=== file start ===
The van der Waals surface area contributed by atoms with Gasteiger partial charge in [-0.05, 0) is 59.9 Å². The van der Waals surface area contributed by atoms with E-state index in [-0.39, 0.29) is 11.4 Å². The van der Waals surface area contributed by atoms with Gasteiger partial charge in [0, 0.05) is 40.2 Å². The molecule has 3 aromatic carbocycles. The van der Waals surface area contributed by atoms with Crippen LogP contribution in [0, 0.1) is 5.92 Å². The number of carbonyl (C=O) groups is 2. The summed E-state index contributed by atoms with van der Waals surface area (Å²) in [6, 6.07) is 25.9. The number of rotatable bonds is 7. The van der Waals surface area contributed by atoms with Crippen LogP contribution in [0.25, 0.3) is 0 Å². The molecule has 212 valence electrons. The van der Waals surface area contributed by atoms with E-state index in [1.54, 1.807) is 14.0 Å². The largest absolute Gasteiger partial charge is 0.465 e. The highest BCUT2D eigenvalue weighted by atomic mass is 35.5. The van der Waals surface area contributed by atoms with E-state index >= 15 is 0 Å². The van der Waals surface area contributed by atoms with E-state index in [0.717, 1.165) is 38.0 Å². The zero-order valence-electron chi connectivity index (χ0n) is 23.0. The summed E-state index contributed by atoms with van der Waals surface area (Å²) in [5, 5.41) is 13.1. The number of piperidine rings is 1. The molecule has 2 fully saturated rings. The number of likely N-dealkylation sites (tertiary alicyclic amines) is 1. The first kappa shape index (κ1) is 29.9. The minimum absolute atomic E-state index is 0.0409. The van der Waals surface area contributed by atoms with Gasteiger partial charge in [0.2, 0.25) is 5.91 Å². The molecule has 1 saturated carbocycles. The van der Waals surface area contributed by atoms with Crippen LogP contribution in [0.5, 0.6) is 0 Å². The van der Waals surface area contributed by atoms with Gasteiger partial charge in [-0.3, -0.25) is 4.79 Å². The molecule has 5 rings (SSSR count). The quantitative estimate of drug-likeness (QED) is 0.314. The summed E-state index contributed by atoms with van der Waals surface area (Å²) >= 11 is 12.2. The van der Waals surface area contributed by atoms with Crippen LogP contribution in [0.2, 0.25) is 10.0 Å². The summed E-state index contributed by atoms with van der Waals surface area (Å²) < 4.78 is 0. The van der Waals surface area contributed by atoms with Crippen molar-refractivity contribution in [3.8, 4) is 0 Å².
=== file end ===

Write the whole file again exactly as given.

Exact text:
The van der Waals surface area contributed by atoms with Gasteiger partial charge in [-0.05, 0) is 59.9 Å². The van der Waals surface area contributed by atoms with E-state index in [-0.39, 0.29) is 11.4 Å². The van der Waals surface area contributed by atoms with Gasteiger partial charge in [0, 0.05) is 40.2 Å². The molecule has 3 aromatic carbocycles. The van der Waals surface area contributed by atoms with Crippen LogP contribution in [0, 0.1) is 5.92 Å². The number of carbonyl (C=O) groups is 2. The summed E-state index contributed by atoms with van der Waals surface area (Å²) in [6, 6.07) is 25.9. The number of rotatable bonds is 7. The van der Waals surface area contributed by atoms with Crippen LogP contribution in [0.25, 0.3) is 0 Å². The molecule has 212 valence electrons. The van der Waals surface area contributed by atoms with E-state index in [1.54, 1.807) is 14.0 Å². The largest absolute Gasteiger partial charge is 0.465 e. The highest BCUT2D eigenvalue weighted by atomic mass is 35.5. The van der Waals surface area contributed by atoms with E-state index >= 15 is 0 Å². The van der Waals surface area contributed by atoms with E-state index in [0.717, 1.165) is 38.0 Å². The zero-order valence-electron chi connectivity index (χ0n) is 23.0. The summed E-state index contributed by atoms with van der Waals surface area (Å²) in [5, 5.41) is 13.1. The number of piperidine rings is 1. The molecule has 2 fully saturated rings. The number of likely N-dealkylation sites (tertiary alicyclic amines) is 1. The first kappa shape index (κ1) is 29.9. The minimum absolute atomic E-state index is 0.0409. The van der Waals surface area contributed by atoms with Gasteiger partial charge in [0.2, 0.25) is 5.91 Å². The molecule has 1 saturated carbocycles. The van der Waals surface area contributed by atoms with Crippen LogP contribution in [0.5, 0.6) is 0 Å². The van der Waals surface area contributed by atoms with Gasteiger partial charge in [-0.3, -0.25) is 4.79 Å². The molecule has 5 rings (SSSR count). The quantitative estimate of drug-likeness (QED) is 0.314. The summed E-state index contributed by atoms with van der Waals surface area (Å²) >= 11 is 12.2. The van der Waals surface area contributed by atoms with Crippen LogP contribution in [0.2, 0.25) is 10.0 Å². The summed E-state index contributed by atoms with van der Waals surface area (Å²) < 4.78 is 0. The van der Waals surface area contributed by atoms with Crippen molar-refractivity contribution in [3.8, 4) is 0 Å².